Mysterious America

“There Goes the Old Witch”

Decatur, Illinois’ 1885 witch scare shows how immigrants brought belief in witchcraft to urban areas.

Founded in 1823, Decatur is an industrial city straddling the Sangamon River in central Illinois. It was an important juncture of the Wabash, Illinois Central, and Baltimore & Ohio railroads. In 1885, its population had grown to roughly 13,000. Recent Eastern European immigrants, particularly from Poland, crowded into Decatur’s Fifth Ward, located on the city’s far northeast side along the Illinois Central Railroad. That year, a controversy erupted over a 50-year-old woman who neighbors suspected of being a witch.

In October 1885, the woman, who lived at the east end of Condit Street, appeared at an attorney’s office downtown and inquired about bringing a lawsuit against her neighbors, who were harassing her and accusing her of witchcraft. Soon after moving to Decatur, she alleged, a neighborhood boy named Starbati died, followed by the son of a man named Nalefski (or Nowleski).

Another child recently became sick, and neighbors accused her of giving the child a bewitched drink. Rumors quickly spread through the tight-knit Polish settlement. According to The Decatur Herald, neighbors ostracized the woman, and when she passed by, pointed their fingers at her and said, “Da geht die alte Hexe,” a German phrase meaning, “There goes the old witch.”

When a reporter visited the neighborhood, its residents were eager to share their stories of encounters with “the witch,” whose identity remained anonymous. “I went to a neighbor’s well and got water,” one woman said. “The old witch was there and talked to me. She bewitched me and I went into the house and fell down in a faint.” According to another, “She shuffles cards and decides who of us are to die, who are to be sick, and who are to be afflicted with sores. She decides also by coffee grounds.”[1]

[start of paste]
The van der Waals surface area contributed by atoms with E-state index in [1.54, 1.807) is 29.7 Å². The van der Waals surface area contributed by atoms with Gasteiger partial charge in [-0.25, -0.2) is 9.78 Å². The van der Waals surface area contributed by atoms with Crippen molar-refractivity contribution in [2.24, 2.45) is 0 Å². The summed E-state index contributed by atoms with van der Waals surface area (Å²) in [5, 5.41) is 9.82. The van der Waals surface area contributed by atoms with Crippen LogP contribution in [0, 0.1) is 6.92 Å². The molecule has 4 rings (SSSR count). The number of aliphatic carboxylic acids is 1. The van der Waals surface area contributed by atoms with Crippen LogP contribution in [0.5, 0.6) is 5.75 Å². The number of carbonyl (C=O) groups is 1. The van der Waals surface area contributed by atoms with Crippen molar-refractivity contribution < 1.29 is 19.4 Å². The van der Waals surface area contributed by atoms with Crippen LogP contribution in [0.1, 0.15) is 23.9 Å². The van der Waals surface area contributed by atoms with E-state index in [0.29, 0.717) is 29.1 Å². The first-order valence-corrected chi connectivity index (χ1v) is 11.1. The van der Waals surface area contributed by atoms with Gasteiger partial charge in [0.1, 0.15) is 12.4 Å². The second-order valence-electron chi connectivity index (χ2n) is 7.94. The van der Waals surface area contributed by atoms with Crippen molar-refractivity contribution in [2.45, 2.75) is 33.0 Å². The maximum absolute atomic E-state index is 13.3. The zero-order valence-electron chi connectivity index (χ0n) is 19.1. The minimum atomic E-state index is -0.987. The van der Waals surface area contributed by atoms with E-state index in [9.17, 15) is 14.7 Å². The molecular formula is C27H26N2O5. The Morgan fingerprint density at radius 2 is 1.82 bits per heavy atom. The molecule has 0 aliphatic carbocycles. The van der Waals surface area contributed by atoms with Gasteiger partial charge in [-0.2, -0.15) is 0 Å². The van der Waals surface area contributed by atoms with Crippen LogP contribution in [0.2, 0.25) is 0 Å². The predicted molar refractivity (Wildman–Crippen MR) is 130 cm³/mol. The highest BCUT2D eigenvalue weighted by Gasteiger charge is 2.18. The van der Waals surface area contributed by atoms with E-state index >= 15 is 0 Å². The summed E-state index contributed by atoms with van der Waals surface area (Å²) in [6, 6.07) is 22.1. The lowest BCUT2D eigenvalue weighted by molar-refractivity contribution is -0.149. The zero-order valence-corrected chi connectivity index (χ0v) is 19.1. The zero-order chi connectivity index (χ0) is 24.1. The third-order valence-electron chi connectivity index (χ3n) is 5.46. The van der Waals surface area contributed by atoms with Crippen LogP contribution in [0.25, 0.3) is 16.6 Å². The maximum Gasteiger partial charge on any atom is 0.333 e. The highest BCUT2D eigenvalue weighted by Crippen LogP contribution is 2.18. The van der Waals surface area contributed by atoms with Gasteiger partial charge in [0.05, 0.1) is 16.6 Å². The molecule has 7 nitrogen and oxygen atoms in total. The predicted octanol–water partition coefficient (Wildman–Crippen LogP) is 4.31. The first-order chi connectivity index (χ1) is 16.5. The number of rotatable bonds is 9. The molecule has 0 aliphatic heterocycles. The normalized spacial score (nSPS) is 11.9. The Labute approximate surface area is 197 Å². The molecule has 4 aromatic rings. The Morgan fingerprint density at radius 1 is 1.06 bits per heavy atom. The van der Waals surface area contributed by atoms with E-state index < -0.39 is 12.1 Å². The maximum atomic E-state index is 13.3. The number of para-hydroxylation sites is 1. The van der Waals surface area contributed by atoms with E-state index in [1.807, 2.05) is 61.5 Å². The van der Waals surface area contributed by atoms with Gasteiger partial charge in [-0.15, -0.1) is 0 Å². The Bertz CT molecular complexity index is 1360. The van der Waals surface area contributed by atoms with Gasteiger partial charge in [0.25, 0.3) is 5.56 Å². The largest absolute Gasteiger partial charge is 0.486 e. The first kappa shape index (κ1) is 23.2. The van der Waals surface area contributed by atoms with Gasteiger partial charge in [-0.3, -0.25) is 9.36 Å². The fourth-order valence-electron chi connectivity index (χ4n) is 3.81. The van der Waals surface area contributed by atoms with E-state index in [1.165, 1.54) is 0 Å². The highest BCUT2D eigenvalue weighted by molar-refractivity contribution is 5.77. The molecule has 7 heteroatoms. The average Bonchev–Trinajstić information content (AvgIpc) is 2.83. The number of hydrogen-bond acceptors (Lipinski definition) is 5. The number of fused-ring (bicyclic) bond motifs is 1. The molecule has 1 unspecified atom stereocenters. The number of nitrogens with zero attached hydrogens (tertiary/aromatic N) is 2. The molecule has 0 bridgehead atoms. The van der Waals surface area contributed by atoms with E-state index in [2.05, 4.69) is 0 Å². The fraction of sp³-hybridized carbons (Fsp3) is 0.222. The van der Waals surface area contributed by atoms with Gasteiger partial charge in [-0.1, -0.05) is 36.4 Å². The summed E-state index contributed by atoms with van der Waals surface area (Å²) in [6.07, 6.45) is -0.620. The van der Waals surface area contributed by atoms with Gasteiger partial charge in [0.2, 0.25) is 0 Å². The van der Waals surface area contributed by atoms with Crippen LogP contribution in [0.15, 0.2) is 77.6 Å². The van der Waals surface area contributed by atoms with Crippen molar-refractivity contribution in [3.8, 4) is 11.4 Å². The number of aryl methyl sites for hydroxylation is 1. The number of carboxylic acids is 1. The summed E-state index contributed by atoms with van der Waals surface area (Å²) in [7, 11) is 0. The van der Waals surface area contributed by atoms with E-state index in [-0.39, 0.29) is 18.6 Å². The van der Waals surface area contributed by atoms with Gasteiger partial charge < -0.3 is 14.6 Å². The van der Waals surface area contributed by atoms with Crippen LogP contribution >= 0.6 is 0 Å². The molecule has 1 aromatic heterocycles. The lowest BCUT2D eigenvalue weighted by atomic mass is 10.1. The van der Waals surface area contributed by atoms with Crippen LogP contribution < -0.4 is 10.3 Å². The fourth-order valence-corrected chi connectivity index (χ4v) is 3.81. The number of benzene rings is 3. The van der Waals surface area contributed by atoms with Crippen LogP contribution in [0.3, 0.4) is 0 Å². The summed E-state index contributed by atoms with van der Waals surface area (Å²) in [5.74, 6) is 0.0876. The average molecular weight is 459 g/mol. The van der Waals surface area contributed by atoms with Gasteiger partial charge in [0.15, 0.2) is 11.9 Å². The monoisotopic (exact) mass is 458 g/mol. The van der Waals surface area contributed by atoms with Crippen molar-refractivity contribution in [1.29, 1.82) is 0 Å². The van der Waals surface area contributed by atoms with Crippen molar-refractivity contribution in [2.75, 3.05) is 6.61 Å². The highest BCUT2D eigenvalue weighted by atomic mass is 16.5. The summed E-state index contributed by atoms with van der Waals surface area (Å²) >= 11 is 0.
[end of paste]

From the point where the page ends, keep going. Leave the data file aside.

On Sunday, October 11, the neighbors gathered in small groups after church to gossip about the witch. They accused her of causing “felons and runarounds,” boils, and rheumatism to appear. “She gave one child brain fever, and it died,” they said. “Another is sick. We must stop her.”

According to The Decatur Herald, the Polish residents of that neighborhood attended a Lutheran church led by Rev. Landgraf “whom they reverence and believe without question.” Rev. George Landgraf led St. Paul’s Lutheran Church in 1880, when the congregation erected a small brick church with a single steeple at West Wood and Edward streets. That was the church the “superstitious Poles” attended.[2]

Prospects for this immigrant community appeared bleak, if you believed the newspaper editors. The Decatur Herald concluded, “Their lamentable ignorance and superstition can have no cure…” Editors at the Decatur Morning Review were more generous, suggesting, “The Polanders may know better than to believe in witchcraft after they have lived longer in this country.”[3]

This was the first publicized case of recent European immigrants bringing witch beliefs to Illinois, but it would not be the last. Chicago furnished many more examples. Like Chicago, Decatur grew up around industry, manufacturing, and railroads. It was not the rural backcountry were belief in witchcraft allegedly held sway. At the dawn of the twentieth century, like the French, Anglo-Americans, and German Americans before them, immigrants from Southern and Eastern Europe, clinging to their folkways, refreshed and renewed witchcraft in Illinois.

To read more about the history of witchcraft in Illinois, check out my book Witchcraft in Illinois: A Cultural History. Order it today on or

 [1] The Decatur Herald (Decatur) 13 October 1885.

[2] Mabel E. Richmond, Centennial History of Decatur and Macon County (Decatur: The Decatur Review, 1930), 178.

[3] The Morning Review (Decatur) 13 October 1885.

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